Sunday, 29 March 2009

And now for some flowers - Heliconia



It was wonderful to be in Trinidad where tropical flowers grow wild. Heliconia are particularly common, and we saw a lot of Hanging Heliconia in forest areas such as the Bamboo Cathedral. I have posted a picture of a Hanging Heliconia taken in a forested area and of the Bamboo Cathedral so you can see what the habitat and wild flowers look like.

Heliconia is a genus of about 100-200 species of flowering plants found in the South Americas and the Pacific Ocean islands west to Indonesia. The flowers are produced on long paricles and consist of brightly coloured waxy bracts with small true flowers peeping out from the bracts.

The largest picture (which will hopefully be at the top of this post when published) was taken indoors of a cut plant. I wanted to show the wonderful soft painterly colours. The plant was covered in very fine downy hairs which catch the light in a wonderful way. The background is the hotel room wall. Not sure if the colour quite works and would be grateful for any comments on this point.

Tech stuff: I was working handheld and found it extremely hard to maintain focus and avoid distracting details in the background (in other words, I took a lot of pictures and deleted most of them, LOL). 105mm at 1/125 sec, f/13, ISO 640 on a Nikon D700. Manual exposure with flash from the onboard commander (i-TTL BL) and two speedlights at camera right and left bounced off surrounding walls/ceiling.

Any colour as long as it's red

Sorry for the prolonged gap in posting. Back now from holiday and have processed most of the resulting pictures so normal service is resumed.

This post summarises what I've learned over the past few months about difficulties in reproducing accurate reds. It's a technical point but not an abstract one, as I hope that what I've learned will help me get more faithful colour reproduction in my pictures over time. I hope that it may help others who are also struggling with this.

The issue is that it is comparatively easy to lose definition in strong red tones so they look over-saturated and it is difficult to faithfully reproduce certain intense reds, especially blue-toned ones. This is a particular problem for me as:
  • I love colour;
  • red is my favourite colour; and
  • I want to make very high quality images.
I have spent some months trying various shooting and processing options to get good reds, and also consulted the Nikon Owner technical helpline, and here (with thanks to Simon Stafford) are my findings to date.

Digital sensors have difficulties reproducing pure primary colours. They record everything in red, green and blue. so when photographing a pure bright red (for example) the red channel will contain very little tonal information, or detail. That is contained in the blue and green channels, which when added to the red give detail, tone and contrast. If the shade of red (or indeed blue or green) is very pure then it will be difficult for the sensor to capture tonal detail.

In addition strong intense reds come close to the infrared end of the colour spectrum, and despite recent advances in infra red filters, IR pollution can also affect the way the camera records red.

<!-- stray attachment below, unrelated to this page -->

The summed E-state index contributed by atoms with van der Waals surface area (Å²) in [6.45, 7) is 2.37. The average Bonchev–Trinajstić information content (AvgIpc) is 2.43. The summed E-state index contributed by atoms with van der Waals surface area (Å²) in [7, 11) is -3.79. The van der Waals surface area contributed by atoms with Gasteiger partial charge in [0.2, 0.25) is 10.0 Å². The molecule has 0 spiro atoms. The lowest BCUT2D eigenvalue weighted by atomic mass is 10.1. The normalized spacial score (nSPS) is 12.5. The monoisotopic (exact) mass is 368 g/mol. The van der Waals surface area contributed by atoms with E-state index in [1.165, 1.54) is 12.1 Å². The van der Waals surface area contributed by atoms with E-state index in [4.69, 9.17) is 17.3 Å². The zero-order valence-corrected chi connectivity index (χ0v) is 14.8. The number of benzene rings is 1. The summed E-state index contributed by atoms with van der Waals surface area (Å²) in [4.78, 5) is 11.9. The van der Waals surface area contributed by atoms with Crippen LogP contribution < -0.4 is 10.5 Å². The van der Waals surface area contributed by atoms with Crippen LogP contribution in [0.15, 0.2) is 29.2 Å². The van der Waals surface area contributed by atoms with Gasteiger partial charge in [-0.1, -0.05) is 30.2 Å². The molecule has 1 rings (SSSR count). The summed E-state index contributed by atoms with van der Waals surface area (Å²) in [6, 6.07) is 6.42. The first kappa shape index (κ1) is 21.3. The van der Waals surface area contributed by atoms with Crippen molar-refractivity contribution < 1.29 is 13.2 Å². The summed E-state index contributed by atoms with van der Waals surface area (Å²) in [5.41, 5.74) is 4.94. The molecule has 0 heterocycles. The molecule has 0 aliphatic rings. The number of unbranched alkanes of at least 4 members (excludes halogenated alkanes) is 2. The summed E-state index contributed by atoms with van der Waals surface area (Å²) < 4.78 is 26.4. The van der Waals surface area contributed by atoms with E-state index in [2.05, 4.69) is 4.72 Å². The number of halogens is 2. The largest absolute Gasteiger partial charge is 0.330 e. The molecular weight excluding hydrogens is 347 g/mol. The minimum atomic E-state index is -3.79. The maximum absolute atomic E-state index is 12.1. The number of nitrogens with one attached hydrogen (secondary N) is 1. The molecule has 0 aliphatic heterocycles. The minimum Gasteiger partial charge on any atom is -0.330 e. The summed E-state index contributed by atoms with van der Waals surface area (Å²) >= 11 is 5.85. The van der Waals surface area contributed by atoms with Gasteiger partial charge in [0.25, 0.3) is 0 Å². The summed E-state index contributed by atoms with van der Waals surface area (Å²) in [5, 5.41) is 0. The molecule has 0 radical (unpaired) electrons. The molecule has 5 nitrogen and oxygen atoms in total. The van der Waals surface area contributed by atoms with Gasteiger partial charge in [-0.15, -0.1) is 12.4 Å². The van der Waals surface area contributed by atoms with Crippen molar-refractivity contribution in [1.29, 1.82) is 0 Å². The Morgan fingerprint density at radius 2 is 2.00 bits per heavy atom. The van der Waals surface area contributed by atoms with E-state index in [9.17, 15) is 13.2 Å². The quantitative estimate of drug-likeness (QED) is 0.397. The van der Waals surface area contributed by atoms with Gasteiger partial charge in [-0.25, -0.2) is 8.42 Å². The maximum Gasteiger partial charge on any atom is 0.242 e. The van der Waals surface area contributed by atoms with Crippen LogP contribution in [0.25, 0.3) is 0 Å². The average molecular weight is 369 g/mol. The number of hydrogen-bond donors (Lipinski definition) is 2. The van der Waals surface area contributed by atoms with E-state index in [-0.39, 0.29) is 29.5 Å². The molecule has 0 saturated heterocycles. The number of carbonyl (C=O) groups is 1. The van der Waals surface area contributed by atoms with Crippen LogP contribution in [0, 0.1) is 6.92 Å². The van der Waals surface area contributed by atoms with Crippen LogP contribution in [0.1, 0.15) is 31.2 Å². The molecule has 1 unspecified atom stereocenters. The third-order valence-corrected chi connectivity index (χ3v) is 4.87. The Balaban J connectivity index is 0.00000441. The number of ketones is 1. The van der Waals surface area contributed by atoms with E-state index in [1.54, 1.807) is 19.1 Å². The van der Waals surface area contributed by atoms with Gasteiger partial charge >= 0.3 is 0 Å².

So there are inherent limitations in what can be recorded. There are however a number of steps that can be taken to ensure that tones are captured and reproduced as faithfully as possible.

Firstly, it's important when taking pictures to ensure that the exposure is not causing the red channel to clip. This requires checking the individual channel histograms as an individual channel might be clipped without necessarily showing on the overall histogram. The same applies for blue and green also of course, but problems occur less often: in the real world there are not so many intense blues and there are twice as many green sensors as either red or blue and so there is more latitude in these.

Shoot Raw, and set picture controls to neutral with no sharpening. It is comparatively easy to increase contrast and sharpen a picture in processing but very difficult to take it out if already present. Look at my shots of Anthuriums at Kew below to see an example of this. These pictures came out of the camera so bright and sharp that I thought they already looked almost over-processed. I had had this problem before but hadn't quite got to the bottom of it. I have since changed my picture settings from standard to neutral. Although pictures now require a little more post-processing I have greater control over the end effect.

Set the camera to record in 14-bit depth and in Adobe RGB.

Set the Raw converter to ensure that it works in 16-bit mode.

It is possible to work in wider colour gamuts than ARGB in processing software. I have tried this but can't then reproduce the effect on internet forums, though I have found that it is possible to improve the colour quality of prints if you have a good printer.

In the Raw converter, select the red channel and make adjustments to luminosity and saturation there - it's much more effective and easier to correct colour at the raw stage than in Photoshop or similar programs. I confess that I don't feel I've got this stage right yet. I have quite deliberately concentrated in recent months in improving my initial capture skills and have some further work to do on post-processing.